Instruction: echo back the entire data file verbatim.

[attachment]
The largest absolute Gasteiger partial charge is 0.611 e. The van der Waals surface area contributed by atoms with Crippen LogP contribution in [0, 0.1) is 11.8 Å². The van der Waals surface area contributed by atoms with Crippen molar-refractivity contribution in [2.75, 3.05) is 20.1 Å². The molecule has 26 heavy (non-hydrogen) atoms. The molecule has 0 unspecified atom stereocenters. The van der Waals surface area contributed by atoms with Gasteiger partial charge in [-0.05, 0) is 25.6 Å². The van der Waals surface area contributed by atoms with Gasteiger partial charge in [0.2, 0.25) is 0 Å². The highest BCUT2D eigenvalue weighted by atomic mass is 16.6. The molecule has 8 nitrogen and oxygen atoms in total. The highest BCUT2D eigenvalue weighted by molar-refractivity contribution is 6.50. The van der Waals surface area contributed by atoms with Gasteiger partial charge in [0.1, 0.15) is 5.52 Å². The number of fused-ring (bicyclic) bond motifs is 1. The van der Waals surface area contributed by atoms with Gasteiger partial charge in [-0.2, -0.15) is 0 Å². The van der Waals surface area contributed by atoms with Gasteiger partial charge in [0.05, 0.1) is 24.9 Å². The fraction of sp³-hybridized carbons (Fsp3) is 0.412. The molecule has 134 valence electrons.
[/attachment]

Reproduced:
The largest absolute Gasteiger partial charge is 0.611 e. The van der Waals surface area contributed by atoms with Crippen LogP contribution in [0, 0.1) is 11.8 Å². The van der Waals surface area contributed by atoms with Crippen molar-refractivity contribution in [2.75, 3.05) is 20.1 Å². The molecule has 26 heavy (non-hydrogen) atoms. The molecule has 0 unspecified atom stereocenters. The van der Waals surface area contributed by atoms with Gasteiger partial charge in [-0.05, 0) is 25.6 Å². The van der Waals surface area contributed by atoms with Gasteiger partial charge in [0.2, 0.25) is 0 Å². The highest BCUT2D eigenvalue weighted by atomic mass is 16.6. The molecule has 8 nitrogen and oxygen atoms in total. The highest BCUT2D eigenvalue weighted by molar-refractivity contribution is 6.50. The van der Waals surface area contributed by atoms with Gasteiger partial charge in [0.1, 0.15) is 5.52 Å². The number of fused-ring (bicyclic) bond motifs is 1. The van der Waals surface area contributed by atoms with Gasteiger partial charge in [-0.2, -0.15) is 0 Å². The van der Waals surface area contributed by atoms with Gasteiger partial charge in [0.05, 0.1) is 24.9 Å². The fraction of sp³-hybridized carbons (Fsp3) is 0.412. The molecule has 134 valence electrons.